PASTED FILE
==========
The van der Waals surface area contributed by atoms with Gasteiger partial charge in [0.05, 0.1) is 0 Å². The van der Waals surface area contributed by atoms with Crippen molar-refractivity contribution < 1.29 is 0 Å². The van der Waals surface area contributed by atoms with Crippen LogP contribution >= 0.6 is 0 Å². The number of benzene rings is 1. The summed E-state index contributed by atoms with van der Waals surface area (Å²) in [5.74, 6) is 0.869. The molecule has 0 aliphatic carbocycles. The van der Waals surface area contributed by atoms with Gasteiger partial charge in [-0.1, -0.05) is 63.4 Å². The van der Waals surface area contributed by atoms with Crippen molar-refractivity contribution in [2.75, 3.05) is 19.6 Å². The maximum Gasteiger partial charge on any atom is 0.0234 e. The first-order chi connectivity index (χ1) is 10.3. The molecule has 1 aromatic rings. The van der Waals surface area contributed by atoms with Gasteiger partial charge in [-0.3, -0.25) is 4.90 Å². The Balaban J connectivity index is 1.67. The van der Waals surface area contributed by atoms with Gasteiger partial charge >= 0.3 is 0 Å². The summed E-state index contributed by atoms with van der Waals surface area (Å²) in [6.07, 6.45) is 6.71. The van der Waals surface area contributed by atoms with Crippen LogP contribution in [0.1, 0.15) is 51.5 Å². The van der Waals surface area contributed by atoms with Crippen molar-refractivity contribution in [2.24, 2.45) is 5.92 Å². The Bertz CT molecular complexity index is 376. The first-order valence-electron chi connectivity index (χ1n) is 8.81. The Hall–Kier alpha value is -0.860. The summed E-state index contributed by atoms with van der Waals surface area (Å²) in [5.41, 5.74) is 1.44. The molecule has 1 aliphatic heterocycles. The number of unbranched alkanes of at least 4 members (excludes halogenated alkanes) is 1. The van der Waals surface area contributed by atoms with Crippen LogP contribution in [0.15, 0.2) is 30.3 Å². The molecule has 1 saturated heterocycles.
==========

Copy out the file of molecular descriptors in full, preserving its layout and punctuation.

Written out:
The van der Waals surface area contributed by atoms with Gasteiger partial charge in [0.05, 0.1) is 0 Å². The van der Waals surface area contributed by atoms with Crippen molar-refractivity contribution < 1.29 is 0 Å². The van der Waals surface area contributed by atoms with Crippen LogP contribution >= 0.6 is 0 Å². The number of benzene rings is 1. The summed E-state index contributed by atoms with van der Waals surface area (Å²) in [5.74, 6) is 0.869. The molecule has 0 aliphatic carbocycles. The van der Waals surface area contributed by atoms with Gasteiger partial charge in [-0.1, -0.05) is 63.4 Å². The van der Waals surface area contributed by atoms with Crippen molar-refractivity contribution in [2.75, 3.05) is 19.6 Å². The maximum Gasteiger partial charge on any atom is 0.0234 e. The first-order chi connectivity index (χ1) is 10.3. The molecule has 1 aromatic rings. The van der Waals surface area contributed by atoms with Gasteiger partial charge in [-0.3, -0.25) is 4.90 Å². The Balaban J connectivity index is 1.67. The van der Waals surface area contributed by atoms with Gasteiger partial charge >= 0.3 is 0 Å². The summed E-state index contributed by atoms with van der Waals surface area (Å²) in [6.07, 6.45) is 6.71. The van der Waals surface area contributed by atoms with Crippen LogP contribution in [0.1, 0.15) is 51.5 Å². The van der Waals surface area contributed by atoms with Crippen molar-refractivity contribution in [2.24, 2.45) is 5.92 Å². The Bertz CT molecular complexity index is 376. The first-order valence-electron chi connectivity index (χ1n) is 8.81. The Hall–Kier alpha value is -0.860. The summed E-state index contributed by atoms with van der Waals surface area (Å²) in [5.41, 5.74) is 1.44. The molecule has 1 aliphatic heterocycles. The number of unbranched alkanes of at least 4 members (excludes halogenated alkanes) is 1. The van der Waals surface area contributed by atoms with Crippen LogP contribution in [0.15, 0.2) is 30.3 Å². The molecule has 1 saturated heterocycles.